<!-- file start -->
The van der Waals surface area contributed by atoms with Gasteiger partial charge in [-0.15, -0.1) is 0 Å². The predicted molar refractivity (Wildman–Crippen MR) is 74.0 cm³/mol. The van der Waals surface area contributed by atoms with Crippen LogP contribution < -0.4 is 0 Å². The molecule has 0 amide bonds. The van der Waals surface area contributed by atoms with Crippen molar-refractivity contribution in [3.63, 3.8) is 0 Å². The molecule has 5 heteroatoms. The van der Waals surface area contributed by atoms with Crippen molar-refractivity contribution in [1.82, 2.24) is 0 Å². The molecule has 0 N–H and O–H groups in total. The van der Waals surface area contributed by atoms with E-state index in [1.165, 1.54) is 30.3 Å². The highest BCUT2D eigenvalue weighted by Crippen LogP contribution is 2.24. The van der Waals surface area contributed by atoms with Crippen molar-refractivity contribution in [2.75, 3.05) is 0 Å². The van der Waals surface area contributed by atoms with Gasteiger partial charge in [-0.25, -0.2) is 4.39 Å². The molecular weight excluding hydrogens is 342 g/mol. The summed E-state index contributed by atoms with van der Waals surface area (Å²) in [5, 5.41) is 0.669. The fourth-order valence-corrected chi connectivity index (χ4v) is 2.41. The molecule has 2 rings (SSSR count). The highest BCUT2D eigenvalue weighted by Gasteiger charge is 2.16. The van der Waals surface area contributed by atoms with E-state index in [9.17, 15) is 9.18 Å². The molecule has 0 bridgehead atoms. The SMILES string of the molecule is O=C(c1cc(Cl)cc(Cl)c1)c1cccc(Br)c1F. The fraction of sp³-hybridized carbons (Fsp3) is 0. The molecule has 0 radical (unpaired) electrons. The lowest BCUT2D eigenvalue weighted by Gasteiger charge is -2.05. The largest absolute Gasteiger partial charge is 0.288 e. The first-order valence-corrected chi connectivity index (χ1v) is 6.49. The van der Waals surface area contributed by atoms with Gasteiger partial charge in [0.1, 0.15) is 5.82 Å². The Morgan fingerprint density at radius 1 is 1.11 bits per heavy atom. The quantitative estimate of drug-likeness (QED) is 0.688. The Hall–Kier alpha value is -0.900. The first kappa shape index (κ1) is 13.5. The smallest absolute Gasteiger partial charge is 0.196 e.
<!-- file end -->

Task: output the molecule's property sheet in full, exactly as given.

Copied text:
The van der Waals surface area contributed by atoms with Gasteiger partial charge in [-0.15, -0.1) is 0 Å². The predicted molar refractivity (Wildman–Crippen MR) is 74.0 cm³/mol. The van der Waals surface area contributed by atoms with Crippen LogP contribution < -0.4 is 0 Å². The molecule has 0 amide bonds. The van der Waals surface area contributed by atoms with Crippen molar-refractivity contribution in [3.63, 3.8) is 0 Å². The molecule has 5 heteroatoms. The van der Waals surface area contributed by atoms with Crippen molar-refractivity contribution in [1.82, 2.24) is 0 Å². The molecule has 0 N–H and O–H groups in total. The van der Waals surface area contributed by atoms with E-state index in [1.165, 1.54) is 30.3 Å². The highest BCUT2D eigenvalue weighted by Crippen LogP contribution is 2.24. The van der Waals surface area contributed by atoms with Crippen molar-refractivity contribution in [2.75, 3.05) is 0 Å². The van der Waals surface area contributed by atoms with Gasteiger partial charge in [-0.25, -0.2) is 4.39 Å². The molecular weight excluding hydrogens is 342 g/mol. The summed E-state index contributed by atoms with van der Waals surface area (Å²) in [5, 5.41) is 0.669. The fourth-order valence-corrected chi connectivity index (χ4v) is 2.41. The molecule has 2 rings (SSSR count). The highest BCUT2D eigenvalue weighted by Gasteiger charge is 2.16. The van der Waals surface area contributed by atoms with E-state index in [9.17, 15) is 9.18 Å². The molecule has 0 bridgehead atoms. The SMILES string of the molecule is O=C(c1cc(Cl)cc(Cl)c1)c1cccc(Br)c1F. The fraction of sp³-hybridized carbons (Fsp3) is 0. The molecule has 0 radical (unpaired) electrons. The lowest BCUT2D eigenvalue weighted by Gasteiger charge is -2.05. The largest absolute Gasteiger partial charge is 0.288 e. The first-order valence-corrected chi connectivity index (χ1v) is 6.49. The van der Waals surface area contributed by atoms with Gasteiger partial charge in [0.1, 0.15) is 5.82 Å². The Morgan fingerprint density at radius 1 is 1.11 bits per heavy atom. The quantitative estimate of drug-likeness (QED) is 0.688. The Hall–Kier alpha value is -0.900. The first kappa shape index (κ1) is 13.5. The smallest absolute Gasteiger partial charge is 0.196 e.